I took a tape recorder and listened to my father's stories as I drove him through town, past his old elementary, junior, and high schools, passing houses marked for demolition. He could tell me the names of the families that once lived there, always followed by an engaging story, taking us both from the present to the past and back again.

    He astounded me with how much information, how many stories he retained, even into his 80s. He died at 89 years of age, on September 11th, my youngest daughter's birthday, and, well, you know the significance of that date.
    My car was our time machine. Yet, after awhile, the car mattered little, what came alive were the memories, the stories, too many to tell here. I remember asking him about the saddest incident he could remember. Not counting all of his friends who died in the war, he told me about the Melendez boys, Daniel and Ralph, brothers, whose mother sent them on an errand. "It was 1935. They lived on Pontius Avenue, right here in West L.A." he said, "behind Sanchez Market, a mom and pop store. Their mom wanted them go to the Green Spray market, on Pico, near Westwood boulevard. Groceries were cheaper there and the vegetables fresher."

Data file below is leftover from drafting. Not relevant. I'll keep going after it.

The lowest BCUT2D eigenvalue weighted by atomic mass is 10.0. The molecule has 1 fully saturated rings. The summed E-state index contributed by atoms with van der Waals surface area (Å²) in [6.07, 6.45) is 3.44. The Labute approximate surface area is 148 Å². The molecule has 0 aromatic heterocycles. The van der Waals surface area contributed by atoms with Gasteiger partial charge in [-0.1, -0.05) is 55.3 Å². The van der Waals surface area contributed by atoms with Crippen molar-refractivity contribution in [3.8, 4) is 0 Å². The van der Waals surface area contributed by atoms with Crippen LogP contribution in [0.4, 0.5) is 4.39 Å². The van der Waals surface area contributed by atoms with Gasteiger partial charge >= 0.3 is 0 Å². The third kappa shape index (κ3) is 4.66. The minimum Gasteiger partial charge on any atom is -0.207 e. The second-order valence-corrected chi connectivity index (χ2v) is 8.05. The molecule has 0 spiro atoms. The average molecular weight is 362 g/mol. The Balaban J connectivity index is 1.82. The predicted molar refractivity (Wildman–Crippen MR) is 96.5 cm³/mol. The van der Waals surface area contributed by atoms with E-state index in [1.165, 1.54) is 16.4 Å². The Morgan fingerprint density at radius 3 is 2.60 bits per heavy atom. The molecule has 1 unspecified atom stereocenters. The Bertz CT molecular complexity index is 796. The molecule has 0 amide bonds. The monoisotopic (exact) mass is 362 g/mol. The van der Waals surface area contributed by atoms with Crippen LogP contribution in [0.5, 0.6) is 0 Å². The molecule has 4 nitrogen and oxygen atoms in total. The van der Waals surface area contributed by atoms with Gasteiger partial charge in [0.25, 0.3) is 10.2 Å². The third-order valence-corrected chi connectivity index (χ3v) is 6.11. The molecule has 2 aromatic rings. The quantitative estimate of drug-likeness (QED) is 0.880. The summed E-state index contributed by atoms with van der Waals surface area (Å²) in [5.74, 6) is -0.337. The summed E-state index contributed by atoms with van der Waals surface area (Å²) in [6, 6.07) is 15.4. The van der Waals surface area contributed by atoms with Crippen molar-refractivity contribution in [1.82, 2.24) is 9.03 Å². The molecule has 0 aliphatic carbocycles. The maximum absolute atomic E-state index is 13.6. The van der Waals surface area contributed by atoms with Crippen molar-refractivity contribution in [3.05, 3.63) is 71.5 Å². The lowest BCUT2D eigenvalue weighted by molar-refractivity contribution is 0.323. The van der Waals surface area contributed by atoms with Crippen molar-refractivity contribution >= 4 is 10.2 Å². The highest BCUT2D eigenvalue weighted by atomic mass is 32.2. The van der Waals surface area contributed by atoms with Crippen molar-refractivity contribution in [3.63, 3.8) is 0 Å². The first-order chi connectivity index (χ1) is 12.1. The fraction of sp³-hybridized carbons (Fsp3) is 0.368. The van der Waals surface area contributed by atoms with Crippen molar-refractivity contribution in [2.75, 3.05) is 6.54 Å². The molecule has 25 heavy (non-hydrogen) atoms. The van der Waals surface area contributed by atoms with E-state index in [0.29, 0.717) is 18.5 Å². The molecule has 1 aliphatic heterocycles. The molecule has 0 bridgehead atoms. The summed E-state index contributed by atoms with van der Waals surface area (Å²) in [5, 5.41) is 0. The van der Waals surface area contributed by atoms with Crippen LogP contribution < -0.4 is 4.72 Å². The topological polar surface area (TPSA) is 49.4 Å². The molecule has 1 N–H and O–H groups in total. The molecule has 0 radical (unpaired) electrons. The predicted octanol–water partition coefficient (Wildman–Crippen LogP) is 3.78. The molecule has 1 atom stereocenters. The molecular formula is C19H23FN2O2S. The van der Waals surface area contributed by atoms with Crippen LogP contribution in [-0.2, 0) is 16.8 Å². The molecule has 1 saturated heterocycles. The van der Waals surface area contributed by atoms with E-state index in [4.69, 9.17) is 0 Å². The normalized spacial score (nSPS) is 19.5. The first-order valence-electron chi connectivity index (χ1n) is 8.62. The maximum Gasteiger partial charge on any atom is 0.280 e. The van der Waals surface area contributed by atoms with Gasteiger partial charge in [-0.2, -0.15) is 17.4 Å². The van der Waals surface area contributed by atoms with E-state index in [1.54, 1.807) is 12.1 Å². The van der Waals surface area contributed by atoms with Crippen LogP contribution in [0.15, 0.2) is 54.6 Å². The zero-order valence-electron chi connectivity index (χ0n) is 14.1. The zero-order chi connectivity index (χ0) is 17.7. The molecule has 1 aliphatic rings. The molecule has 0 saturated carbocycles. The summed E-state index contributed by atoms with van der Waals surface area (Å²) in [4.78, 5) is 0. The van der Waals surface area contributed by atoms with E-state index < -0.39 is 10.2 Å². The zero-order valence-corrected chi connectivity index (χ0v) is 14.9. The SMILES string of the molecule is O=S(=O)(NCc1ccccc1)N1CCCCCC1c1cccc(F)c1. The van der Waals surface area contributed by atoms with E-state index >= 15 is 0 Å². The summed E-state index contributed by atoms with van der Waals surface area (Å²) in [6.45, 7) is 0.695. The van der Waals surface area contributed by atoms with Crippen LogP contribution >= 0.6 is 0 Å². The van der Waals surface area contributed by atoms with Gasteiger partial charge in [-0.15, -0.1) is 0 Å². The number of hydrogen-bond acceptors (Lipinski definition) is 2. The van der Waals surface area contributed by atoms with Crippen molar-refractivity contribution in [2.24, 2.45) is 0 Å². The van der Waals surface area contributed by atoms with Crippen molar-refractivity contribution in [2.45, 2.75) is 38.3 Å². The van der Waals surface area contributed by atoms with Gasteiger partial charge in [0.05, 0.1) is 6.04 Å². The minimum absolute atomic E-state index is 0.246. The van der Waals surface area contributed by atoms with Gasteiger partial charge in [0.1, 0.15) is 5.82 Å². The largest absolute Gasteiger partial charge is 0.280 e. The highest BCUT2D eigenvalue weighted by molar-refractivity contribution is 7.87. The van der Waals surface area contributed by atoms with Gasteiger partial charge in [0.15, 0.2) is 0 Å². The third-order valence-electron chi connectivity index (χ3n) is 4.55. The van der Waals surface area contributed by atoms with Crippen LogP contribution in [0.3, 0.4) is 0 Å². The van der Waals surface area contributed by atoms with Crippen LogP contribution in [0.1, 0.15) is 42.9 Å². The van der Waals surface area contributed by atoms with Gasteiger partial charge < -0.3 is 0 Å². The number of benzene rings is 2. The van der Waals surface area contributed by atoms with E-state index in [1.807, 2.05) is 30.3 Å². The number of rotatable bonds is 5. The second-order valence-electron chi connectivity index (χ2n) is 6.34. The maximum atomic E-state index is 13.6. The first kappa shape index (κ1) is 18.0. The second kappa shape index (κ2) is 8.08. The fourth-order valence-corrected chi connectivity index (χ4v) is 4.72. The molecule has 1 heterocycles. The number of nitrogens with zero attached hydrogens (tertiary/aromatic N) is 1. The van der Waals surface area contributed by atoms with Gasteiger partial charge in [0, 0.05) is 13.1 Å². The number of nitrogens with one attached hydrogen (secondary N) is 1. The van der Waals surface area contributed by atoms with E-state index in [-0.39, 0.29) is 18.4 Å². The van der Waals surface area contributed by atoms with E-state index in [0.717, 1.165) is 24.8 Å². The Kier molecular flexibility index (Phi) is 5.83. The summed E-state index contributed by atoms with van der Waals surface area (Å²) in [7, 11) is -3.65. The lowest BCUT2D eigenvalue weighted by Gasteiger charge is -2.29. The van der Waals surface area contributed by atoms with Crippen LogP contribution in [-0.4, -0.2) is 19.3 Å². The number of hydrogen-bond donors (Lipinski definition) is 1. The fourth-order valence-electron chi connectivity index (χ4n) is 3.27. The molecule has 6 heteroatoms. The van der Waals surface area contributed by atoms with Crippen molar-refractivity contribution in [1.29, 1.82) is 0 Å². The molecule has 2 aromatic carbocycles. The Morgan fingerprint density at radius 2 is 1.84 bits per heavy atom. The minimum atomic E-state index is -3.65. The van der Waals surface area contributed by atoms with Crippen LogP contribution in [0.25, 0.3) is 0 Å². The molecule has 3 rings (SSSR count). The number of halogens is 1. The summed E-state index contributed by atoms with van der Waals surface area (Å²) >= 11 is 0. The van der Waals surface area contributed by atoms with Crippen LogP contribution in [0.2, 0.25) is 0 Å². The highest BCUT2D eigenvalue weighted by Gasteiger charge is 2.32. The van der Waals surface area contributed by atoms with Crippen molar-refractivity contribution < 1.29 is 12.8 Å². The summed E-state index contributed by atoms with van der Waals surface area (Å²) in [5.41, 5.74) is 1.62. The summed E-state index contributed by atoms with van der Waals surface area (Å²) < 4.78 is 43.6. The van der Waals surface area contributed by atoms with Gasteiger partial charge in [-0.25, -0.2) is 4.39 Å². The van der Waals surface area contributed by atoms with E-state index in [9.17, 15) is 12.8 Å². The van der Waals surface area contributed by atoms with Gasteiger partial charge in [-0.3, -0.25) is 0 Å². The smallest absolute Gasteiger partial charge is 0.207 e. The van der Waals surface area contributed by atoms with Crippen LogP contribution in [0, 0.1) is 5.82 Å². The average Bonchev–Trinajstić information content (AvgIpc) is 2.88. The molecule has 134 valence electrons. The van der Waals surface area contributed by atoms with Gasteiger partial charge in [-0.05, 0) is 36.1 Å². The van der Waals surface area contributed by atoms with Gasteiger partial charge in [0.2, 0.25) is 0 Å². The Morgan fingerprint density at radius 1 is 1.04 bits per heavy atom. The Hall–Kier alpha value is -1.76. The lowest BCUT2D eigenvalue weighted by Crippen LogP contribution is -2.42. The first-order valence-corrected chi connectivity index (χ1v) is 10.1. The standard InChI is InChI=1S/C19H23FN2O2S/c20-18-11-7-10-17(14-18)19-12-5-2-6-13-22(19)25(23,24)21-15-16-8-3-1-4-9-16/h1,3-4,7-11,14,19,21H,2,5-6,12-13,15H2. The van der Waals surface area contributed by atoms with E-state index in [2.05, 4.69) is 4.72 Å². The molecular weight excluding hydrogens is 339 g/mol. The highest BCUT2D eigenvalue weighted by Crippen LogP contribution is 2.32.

He went on to tell me that on the way home, the brothers, in their teens, along with their cousin, stopped at one of the swimming holes where the neighborhood kids used to hang out. "Their mom didn't let them out too much," my dad said. "She was protective. They were good kids. I guess, we were too rough. We all learned how to swim in those ponds. Well, not really ponds, just big holes that filled with water from the drainage pipes."